Posts Tagged ‘perspective taking’

Working at Empathy, One Piece at a Time

February 3, 2020

The title of this post is identical to the title of a section in the War for Kindness: Building Empathy in a Fractured World by Jamil Zaki. Zaki writes that this book focuses on rebuilding empathy when it’s eroded. By pinpointing different pieces of empathy researchers are able to diagnose what has gone wrong and helps them find the most effective solutions.

Callousness can come from thoughtlessness: we discount the suffering of a homeless person because we don’t consider their experiences. In this case, interventions might focus on mentalizing through perspective-taking exercises on virtual reality.

When faced with conflict, we might think a great deal about our enemies, but not care about their well-being. We might even hope for them to suffer. Contact, and especially friendships across group lines, can change that. For instance, burnout among medical professionals—often is the result of too much experience sharing. Contemplative techniques can help people shift themselves toward concern instead. Zaki concludes that in all these cases, understanding what to do with empathy requires first understanding exactly what it is.

Successful Strategies for Compromise

November 25, 2012

Compromise is key to a wide range of human interactions, from a marriage between two individuals, to legislative bodies, to negotiations among nation states. A recent article1 summarized empirical research into effective strategies for successful compromises. One effective strategy is perspective-taking, that is seeing the world through another viewpoint. Another strategy is to try to empathize with the party with whom you are negotiating. 152 participants played the role of either the buyer or seller in the sale of a gas station. Prior to the negotiation half the buyers were told to focus on the feelings and emotions of the seller (the empathy group), whereas the other half were told to consider what the seller was thinking (the perspective-taking group). The deal was complicated because the buyer’s maximum allowed expenditure was less than the seller’s minimum acceptable sale price. The optimal agreement here was for the seller to accept a lower price for the station in exchange for future monetary considerations, such as a guarantee of employment for the seller. The perspective-takers were much more successful in striking a compromise. About 76 percent of this group reached the ideal solution compared with 54 percent of the empathizers. In another study over the terms of employment, perspective-takers were able to achieve strong outcomes for both sides, whereas empathizers produced deals that hurt their own interests. Other research has discovered that you need not be naturally fair-minded to consider the opposing viewpoint. Even gentle reminders about perspective-taking can be enough to lessen the problems of a selfish mindset.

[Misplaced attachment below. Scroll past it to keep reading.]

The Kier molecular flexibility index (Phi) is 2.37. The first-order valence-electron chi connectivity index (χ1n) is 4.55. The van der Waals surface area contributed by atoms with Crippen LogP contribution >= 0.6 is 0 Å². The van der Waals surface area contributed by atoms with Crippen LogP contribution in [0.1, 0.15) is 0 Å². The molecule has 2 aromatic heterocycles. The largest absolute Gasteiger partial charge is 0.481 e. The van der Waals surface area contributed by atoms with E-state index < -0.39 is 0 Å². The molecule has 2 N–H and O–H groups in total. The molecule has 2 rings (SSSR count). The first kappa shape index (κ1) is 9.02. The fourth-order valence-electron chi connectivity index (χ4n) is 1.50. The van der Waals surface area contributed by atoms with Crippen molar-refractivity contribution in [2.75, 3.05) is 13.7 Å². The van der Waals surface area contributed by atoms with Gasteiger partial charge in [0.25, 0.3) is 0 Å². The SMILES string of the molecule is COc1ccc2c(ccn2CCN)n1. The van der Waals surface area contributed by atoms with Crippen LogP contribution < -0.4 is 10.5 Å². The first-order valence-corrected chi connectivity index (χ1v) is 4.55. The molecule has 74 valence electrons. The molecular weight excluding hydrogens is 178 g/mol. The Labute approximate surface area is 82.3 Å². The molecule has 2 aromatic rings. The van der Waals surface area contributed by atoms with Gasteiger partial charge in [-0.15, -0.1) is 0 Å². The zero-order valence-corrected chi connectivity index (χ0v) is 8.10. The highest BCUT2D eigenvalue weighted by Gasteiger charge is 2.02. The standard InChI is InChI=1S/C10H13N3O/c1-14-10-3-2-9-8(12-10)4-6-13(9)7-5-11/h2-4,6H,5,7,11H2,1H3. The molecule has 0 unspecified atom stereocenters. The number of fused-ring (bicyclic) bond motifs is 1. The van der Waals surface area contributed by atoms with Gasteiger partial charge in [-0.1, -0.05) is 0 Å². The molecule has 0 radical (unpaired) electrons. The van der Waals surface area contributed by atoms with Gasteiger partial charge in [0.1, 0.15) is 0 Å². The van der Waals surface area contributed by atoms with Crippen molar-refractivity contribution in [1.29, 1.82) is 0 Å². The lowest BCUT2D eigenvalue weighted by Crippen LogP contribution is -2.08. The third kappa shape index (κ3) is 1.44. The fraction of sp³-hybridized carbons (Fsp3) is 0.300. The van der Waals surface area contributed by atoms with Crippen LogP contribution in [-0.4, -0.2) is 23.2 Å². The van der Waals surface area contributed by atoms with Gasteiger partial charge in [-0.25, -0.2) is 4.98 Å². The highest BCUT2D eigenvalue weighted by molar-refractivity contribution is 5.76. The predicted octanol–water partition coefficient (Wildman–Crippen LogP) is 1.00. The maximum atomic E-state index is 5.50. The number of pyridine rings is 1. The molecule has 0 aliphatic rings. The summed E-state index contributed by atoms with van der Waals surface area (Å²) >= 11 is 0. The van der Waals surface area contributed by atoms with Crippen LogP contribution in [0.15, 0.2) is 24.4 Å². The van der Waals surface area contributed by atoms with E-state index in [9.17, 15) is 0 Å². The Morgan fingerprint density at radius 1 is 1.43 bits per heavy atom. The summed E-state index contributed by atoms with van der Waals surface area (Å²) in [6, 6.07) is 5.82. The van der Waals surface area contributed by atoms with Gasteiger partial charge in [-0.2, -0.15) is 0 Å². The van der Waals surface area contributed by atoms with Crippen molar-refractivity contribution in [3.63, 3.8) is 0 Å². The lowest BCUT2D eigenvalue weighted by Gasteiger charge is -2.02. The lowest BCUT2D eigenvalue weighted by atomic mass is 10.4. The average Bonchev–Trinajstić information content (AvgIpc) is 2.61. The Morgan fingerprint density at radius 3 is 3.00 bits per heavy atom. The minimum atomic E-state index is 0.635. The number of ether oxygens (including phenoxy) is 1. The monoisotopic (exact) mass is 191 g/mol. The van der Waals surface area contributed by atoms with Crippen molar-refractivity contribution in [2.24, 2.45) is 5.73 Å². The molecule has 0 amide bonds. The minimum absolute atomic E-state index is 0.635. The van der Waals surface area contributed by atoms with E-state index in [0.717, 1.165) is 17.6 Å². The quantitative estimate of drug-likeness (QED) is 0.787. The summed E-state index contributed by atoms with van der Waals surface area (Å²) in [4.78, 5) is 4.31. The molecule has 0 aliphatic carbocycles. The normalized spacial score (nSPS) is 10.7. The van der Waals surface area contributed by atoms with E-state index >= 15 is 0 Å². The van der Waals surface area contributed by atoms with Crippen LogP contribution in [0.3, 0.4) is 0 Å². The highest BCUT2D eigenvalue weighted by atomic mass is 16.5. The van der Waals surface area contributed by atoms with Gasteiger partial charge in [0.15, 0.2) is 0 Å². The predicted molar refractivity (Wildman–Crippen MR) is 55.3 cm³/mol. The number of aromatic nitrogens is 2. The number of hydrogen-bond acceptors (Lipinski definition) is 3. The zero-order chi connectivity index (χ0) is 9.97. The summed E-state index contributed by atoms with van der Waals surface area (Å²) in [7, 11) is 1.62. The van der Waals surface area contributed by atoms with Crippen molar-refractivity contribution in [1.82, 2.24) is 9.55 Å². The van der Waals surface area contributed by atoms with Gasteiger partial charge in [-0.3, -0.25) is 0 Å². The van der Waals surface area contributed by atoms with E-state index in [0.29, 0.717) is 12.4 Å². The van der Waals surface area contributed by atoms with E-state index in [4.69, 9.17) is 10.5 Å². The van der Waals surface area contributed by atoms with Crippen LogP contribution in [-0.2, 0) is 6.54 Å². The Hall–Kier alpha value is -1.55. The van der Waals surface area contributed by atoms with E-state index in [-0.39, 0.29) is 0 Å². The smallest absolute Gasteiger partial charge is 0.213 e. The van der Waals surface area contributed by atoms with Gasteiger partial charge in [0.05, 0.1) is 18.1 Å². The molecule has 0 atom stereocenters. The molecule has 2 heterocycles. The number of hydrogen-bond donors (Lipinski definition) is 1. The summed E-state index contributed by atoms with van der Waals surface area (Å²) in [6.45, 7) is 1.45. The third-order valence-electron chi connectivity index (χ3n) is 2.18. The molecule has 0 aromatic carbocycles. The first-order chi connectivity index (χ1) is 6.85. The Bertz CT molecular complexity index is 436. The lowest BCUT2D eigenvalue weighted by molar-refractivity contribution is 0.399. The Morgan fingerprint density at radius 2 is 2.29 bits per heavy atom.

Another study gathered a coed sample of participants for an experimental negotiation that simulated a divorce settlement. The goal was to determine an equitable distribution of nine items. Some of the participants were told to be egoistic and to work toward the best personal outcome. Half of these participants were also told to consider the other person’s perspective during the deal. The results indicated that egoistic participants who used the the perspective-taking strategy had fewer impasses and also ended up with higher quality group outcomes.

Optimism, anticipating a successful outcome to the negotiation, is also an important factor. One experimental negotiation involved Israeli participants and a Palistinian research confederate. The negotiation involved the funding allocation for a security fence between Israeli and Palestinian communities. Half the Israeli negotiators told just to do their best to reach an agreement. The other half were given the same instruction, but were also told that every other team of negotiators had been able to achieve a successful agreement. The Palestinian negotiator, a confederate of the experiments, made the same starting and counter offers to each Israeli negotiator. About 82 percent of the Israeli negotiators given the positive expectation were able to achieve a successful negotiation, whereas only 34 percent of the control group, the ones just told to reach an agreement, achieved a successful outcome.

Unfortunately, this effect of optimism does not bode well for the outcome of negotiations that have been going on for many years without success. But in any case, negotiators have to be motivated and be willing to compromise for negotiations to succeed.

The Congress in the United States has been at loggerheads for quite some time. If compromises are not made, there is the real risk that the country will fall off a financial cliff. Unfortunately, there are many members of congress who refuse to compromise and have signed pledges refusing to perform certain acts. These congressmen are anathema to a democracy. All legislators need to compromise otherwise democratic governments collapse. The public blames congress, although it is the public that ultimately is to blame, either for not voting or for voting for candidates who do not compromise.

1Jaffe, E. (2012). Give and Take: Empirical Strategies for Compromise. Obsewrver, October 2012, 25,8, pp. 9-11.

© Douglas Griffith and, 2012. Unauthorized use and/or duplication of this material without express and written permission from this blog’s author and/or owner is strictly prohibited. Excerpts and links may be used, provided that full and clear credit is given to Douglas Griffith and with appropriate and specific direction to the original content.